On a gray Monday morning, more than a dozen people gathered outside Cousin Danny’s, the now-shuttered strip club in West Philly where 31-year-old Maurice Adside was murdered in February.
“It was reported eight individuals have been killed since 2009 within two blocks of this bar,” said Bilal Qayyum, chairman of the new Philadelphia Anti-Violence Coalition, which is bringing together more than 35 community groups to coordinate efforts to deal with the rising number of murders.
While violent crime in the city has been on the decline over the last decade, homicides went up 13 percent in 2015.
Surrounded by members of the coalition, Qayyum vowed to change that statistic and to reduce the number of shootings this year.
“Everybody who’s standing around us are individuals and organizations out in the street every day trying to make a difference,” he said. “You can imagine what’s going to happen now that we agree to work together.”
Qayyum and coalition vice-chair, community activist Taleah Taylor, first discussed the idea of uniting anti-violence groups across the city in November. Taylor said group leaders have met with Police Commissioner Richard Ross and have his support. A department representative confirmed the meeting.
The coalition’s plans include creating programs for young people, pushing for gun control legislation, and organizing street teams to go door-to-door in neighborhoods affected by violence. Organizers hope that by bringing these groups together, they will be able to serve victims’ families better and more effectively work with those causing problems that lead to shootings.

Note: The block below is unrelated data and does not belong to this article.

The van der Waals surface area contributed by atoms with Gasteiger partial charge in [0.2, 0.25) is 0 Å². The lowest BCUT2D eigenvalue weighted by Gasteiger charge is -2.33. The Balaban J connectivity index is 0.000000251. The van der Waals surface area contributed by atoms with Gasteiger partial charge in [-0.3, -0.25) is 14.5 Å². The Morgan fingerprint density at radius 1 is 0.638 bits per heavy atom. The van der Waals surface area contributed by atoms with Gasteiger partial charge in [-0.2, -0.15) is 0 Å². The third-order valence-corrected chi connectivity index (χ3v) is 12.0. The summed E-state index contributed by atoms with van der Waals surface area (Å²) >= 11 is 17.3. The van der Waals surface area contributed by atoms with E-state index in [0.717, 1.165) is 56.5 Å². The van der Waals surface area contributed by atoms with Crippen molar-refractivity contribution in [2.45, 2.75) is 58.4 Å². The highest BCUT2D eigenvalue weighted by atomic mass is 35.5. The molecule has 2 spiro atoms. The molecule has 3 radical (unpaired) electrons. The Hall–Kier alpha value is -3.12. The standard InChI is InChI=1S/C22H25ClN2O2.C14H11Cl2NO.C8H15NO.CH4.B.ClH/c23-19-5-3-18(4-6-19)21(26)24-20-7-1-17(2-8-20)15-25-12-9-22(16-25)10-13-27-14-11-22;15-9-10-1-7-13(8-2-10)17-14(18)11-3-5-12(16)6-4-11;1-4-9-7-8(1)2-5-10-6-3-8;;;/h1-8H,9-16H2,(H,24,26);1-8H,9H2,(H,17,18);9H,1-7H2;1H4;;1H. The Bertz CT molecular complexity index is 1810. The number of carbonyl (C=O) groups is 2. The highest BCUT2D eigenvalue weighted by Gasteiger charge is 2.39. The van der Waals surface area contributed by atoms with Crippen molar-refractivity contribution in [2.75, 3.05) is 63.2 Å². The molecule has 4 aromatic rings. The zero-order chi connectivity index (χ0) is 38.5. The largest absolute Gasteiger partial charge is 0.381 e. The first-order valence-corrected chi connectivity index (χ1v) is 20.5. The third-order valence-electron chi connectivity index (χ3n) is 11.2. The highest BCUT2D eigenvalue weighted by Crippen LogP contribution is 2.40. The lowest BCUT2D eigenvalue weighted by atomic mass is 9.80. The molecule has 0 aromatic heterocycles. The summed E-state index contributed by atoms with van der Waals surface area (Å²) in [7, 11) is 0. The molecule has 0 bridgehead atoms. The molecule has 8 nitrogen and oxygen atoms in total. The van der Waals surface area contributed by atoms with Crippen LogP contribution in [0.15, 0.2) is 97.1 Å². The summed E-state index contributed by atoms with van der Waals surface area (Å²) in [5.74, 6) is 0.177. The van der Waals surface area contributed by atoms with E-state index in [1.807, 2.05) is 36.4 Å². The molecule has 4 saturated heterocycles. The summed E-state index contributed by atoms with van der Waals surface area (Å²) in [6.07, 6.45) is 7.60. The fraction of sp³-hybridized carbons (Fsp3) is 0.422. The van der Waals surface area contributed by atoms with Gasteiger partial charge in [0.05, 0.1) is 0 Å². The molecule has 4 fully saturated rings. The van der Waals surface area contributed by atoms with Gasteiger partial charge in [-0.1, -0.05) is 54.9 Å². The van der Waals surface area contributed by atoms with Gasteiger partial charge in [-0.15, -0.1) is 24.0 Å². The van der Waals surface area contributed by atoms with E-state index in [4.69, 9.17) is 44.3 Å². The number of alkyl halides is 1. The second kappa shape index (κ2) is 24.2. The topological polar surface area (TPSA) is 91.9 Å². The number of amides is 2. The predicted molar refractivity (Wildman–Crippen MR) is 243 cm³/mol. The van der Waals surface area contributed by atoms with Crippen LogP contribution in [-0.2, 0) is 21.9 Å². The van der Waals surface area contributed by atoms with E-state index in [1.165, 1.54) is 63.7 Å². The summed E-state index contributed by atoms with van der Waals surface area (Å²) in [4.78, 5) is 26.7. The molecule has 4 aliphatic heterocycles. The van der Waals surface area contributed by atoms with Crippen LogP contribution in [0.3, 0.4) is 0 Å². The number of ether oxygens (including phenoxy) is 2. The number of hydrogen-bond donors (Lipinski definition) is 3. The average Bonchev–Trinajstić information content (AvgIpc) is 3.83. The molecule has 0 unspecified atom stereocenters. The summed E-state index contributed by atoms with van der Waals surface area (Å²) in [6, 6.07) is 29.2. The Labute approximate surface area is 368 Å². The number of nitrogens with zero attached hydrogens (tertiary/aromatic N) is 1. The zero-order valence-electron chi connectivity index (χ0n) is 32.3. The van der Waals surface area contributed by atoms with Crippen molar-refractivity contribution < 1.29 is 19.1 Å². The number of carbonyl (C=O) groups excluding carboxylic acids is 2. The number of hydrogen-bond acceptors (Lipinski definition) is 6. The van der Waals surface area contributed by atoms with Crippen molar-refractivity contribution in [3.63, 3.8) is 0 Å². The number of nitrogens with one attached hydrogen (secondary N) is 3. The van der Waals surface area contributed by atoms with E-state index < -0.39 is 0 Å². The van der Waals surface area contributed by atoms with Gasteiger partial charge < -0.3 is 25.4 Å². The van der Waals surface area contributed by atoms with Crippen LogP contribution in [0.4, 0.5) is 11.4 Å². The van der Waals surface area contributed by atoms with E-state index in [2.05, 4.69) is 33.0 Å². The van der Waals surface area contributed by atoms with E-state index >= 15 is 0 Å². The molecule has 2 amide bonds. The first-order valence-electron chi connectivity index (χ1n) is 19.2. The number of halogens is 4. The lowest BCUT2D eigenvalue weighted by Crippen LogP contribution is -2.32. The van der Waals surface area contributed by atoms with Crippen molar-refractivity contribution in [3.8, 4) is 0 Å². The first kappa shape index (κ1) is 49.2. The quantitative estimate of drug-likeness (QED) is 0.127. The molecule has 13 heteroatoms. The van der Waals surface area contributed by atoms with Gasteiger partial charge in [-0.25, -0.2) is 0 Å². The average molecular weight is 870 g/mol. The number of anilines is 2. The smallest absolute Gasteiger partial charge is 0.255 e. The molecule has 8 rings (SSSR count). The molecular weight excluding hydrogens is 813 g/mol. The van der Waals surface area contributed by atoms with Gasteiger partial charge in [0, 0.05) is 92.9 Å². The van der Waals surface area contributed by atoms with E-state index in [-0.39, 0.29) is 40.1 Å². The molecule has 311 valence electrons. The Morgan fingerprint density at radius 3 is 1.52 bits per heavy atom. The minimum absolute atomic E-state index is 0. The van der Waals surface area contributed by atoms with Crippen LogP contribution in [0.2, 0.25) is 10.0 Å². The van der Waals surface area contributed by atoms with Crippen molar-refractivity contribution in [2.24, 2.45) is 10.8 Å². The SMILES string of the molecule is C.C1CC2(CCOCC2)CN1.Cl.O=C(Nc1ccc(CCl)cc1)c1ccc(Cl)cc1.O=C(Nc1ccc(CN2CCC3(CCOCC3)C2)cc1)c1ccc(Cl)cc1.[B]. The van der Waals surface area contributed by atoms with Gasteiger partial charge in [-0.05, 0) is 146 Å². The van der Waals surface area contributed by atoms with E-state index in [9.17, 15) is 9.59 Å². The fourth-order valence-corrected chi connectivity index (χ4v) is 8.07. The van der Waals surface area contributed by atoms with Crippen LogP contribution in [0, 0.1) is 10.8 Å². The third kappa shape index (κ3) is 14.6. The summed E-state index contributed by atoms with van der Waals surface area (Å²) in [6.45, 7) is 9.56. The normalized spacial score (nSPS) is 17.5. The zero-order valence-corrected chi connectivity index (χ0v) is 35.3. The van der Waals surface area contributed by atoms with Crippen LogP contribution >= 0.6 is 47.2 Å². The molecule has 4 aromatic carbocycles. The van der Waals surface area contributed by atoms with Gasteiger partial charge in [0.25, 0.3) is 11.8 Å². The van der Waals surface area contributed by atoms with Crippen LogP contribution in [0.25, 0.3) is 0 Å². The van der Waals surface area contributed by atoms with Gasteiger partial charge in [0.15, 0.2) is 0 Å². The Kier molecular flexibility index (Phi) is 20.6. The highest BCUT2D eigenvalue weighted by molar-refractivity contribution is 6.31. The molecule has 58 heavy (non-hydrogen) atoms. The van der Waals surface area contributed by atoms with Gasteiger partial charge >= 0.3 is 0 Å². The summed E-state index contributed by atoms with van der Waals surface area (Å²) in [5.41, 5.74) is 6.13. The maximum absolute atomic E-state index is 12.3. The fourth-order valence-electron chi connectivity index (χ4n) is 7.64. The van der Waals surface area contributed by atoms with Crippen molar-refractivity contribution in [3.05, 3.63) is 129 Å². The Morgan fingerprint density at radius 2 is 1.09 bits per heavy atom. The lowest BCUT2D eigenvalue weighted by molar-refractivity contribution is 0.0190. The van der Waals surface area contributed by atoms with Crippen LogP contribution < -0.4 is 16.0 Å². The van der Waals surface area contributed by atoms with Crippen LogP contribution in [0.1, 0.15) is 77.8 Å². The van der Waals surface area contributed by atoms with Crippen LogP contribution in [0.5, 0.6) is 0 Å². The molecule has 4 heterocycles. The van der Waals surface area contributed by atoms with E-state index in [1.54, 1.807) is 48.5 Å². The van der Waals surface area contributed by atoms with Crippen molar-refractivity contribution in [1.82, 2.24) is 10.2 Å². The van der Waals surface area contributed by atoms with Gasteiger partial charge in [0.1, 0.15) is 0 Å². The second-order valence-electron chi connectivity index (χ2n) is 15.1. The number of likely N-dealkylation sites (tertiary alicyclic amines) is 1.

“A lot of organizations are doing it off the muscle,” Taylor said. “We’re not funded and we do it on our own and out of our own money. It’s easier for us to come together collectively … because a lot of people aren’t getting the resources they need to help these families.”
The coalition includes individuals and groups that have been working to combat gun violence for a long time, including Dorothy Johnson-Speight who founded Mothers in Charge after her son was murdered in 2001.
“We’ve been on the ground doing this work for quite a while,” she said. “It doesn’t feel different, it feels good that we’re doing it with a collective body.”